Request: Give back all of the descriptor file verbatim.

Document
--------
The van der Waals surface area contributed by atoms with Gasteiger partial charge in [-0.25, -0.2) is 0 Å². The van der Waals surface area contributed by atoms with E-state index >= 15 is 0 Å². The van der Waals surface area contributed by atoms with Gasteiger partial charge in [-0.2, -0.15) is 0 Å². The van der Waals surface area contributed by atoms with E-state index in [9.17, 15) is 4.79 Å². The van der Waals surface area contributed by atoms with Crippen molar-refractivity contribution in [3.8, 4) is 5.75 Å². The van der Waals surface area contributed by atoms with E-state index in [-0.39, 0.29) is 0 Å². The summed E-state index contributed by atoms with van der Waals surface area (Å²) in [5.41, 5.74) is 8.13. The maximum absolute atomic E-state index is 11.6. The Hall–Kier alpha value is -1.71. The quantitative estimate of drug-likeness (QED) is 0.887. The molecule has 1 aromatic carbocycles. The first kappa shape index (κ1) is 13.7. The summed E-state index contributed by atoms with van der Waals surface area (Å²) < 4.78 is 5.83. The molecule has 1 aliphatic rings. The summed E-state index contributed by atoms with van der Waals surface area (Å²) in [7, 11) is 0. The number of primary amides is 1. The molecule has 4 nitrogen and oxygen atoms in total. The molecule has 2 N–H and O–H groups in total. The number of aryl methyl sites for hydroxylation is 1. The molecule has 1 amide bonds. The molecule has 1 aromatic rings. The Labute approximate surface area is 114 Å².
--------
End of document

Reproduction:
The van der Waals surface area contributed by atoms with Gasteiger partial charge in [-0.25, -0.2) is 0 Å². The van der Waals surface area contributed by atoms with E-state index >= 15 is 0 Å². The van der Waals surface area contributed by atoms with Gasteiger partial charge in [-0.2, -0.15) is 0 Å². The van der Waals surface area contributed by atoms with E-state index in [9.17, 15) is 4.79 Å². The van der Waals surface area contributed by atoms with Crippen molar-refractivity contribution in [3.8, 4) is 5.75 Å². The van der Waals surface area contributed by atoms with E-state index in [-0.39, 0.29) is 0 Å². The summed E-state index contributed by atoms with van der Waals surface area (Å²) in [5.41, 5.74) is 8.13. The maximum absolute atomic E-state index is 11.6. The Hall–Kier alpha value is -1.71. The quantitative estimate of drug-likeness (QED) is 0.887. The molecule has 1 aromatic carbocycles. The first kappa shape index (κ1) is 13.7. The summed E-state index contributed by atoms with van der Waals surface area (Å²) < 4.78 is 5.83. The molecule has 1 aliphatic rings. The summed E-state index contributed by atoms with van der Waals surface area (Å²) in [7, 11) is 0. The number of primary amides is 1. The molecule has 4 nitrogen and oxygen atoms in total. The molecule has 2 N–H and O–H groups in total. The number of aryl methyl sites for hydroxylation is 1. The molecule has 1 amide bonds. The molecule has 1 aromatic rings. The Labute approximate surface area is 114 Å².